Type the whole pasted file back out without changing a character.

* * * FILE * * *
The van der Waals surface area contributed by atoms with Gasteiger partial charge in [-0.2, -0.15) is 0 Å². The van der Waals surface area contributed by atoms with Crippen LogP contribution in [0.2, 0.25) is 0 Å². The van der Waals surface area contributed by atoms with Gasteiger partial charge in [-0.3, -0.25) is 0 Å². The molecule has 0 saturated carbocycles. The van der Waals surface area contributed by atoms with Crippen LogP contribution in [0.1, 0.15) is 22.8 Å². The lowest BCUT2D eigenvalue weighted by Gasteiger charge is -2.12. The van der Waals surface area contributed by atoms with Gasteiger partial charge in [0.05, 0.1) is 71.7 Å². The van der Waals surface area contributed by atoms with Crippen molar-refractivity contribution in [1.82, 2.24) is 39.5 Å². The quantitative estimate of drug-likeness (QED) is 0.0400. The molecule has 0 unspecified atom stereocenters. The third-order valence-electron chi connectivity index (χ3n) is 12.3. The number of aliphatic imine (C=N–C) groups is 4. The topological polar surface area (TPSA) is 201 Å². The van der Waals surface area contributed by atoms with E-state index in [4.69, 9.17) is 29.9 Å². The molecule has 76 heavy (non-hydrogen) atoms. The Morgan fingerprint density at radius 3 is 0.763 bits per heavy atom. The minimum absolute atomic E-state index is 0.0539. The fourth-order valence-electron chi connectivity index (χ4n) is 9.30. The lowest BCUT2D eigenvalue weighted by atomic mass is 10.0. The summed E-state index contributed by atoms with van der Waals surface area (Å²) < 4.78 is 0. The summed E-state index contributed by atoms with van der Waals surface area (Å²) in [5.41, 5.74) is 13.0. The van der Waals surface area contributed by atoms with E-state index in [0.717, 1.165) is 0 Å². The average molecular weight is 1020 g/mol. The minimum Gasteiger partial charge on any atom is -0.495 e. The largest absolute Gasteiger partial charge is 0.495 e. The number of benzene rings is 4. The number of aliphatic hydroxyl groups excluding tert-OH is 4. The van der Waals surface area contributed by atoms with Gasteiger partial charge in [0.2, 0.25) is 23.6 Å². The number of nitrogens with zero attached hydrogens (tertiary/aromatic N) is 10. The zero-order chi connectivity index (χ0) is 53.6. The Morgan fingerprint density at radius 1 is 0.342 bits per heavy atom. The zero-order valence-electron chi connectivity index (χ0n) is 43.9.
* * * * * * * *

The van der Waals surface area contributed by atoms with Gasteiger partial charge in [-0.2, -0.15) is 0 Å². The van der Waals surface area contributed by atoms with Crippen LogP contribution in [0.2, 0.25) is 0 Å². The van der Waals surface area contributed by atoms with Gasteiger partial charge in [-0.3, -0.25) is 0 Å². The molecule has 0 saturated carbocycles. The van der Waals surface area contributed by atoms with Crippen LogP contribution in [0.1, 0.15) is 22.8 Å². The lowest BCUT2D eigenvalue weighted by Gasteiger charge is -2.12. The van der Waals surface area contributed by atoms with Gasteiger partial charge in [0.05, 0.1) is 71.7 Å². The van der Waals surface area contributed by atoms with Crippen molar-refractivity contribution in [1.82, 2.24) is 39.5 Å². The quantitative estimate of drug-likeness (QED) is 0.0400. The molecule has 0 unspecified atom stereocenters. The third-order valence-electron chi connectivity index (χ3n) is 12.3. The number of aliphatic imine (C=N–C) groups is 4. The topological polar surface area (TPSA) is 201 Å². The van der Waals surface area contributed by atoms with E-state index in [4.69, 9.17) is 29.9 Å². The molecule has 76 heavy (non-hydrogen) atoms. The Morgan fingerprint density at radius 3 is 0.763 bits per heavy atom. The minimum absolute atomic E-state index is 0.0539. The fourth-order valence-electron chi connectivity index (χ4n) is 9.30. The lowest BCUT2D eigenvalue weighted by atomic mass is 10.0. The summed E-state index contributed by atoms with van der Waals surface area (Å²) < 4.78 is 0. The summed E-state index contributed by atoms with van der Waals surface area (Å²) in [5.41, 5.74) is 13.0. The van der Waals surface area contributed by atoms with E-state index in [0.717, 1.165) is 0 Å². The average molecular weight is 1020 g/mol. The minimum Gasteiger partial charge on any atom is -0.495 e. The largest absolute Gasteiger partial charge is 0.495 e. The number of benzene rings is 4. The number of aliphatic hydroxyl groups excluding tert-OH is 4. The van der Waals surface area contributed by atoms with Gasteiger partial charge in [0.2, 0.25) is 23.6 Å². The number of nitrogens with zero attached hydrogens (tertiary/aromatic N) is 10. The zero-order chi connectivity index (χ0) is 53.6. The Morgan fingerprint density at radius 1 is 0.342 bits per heavy atom. The zero-order valence-electron chi connectivity index (χ0n) is 43.9.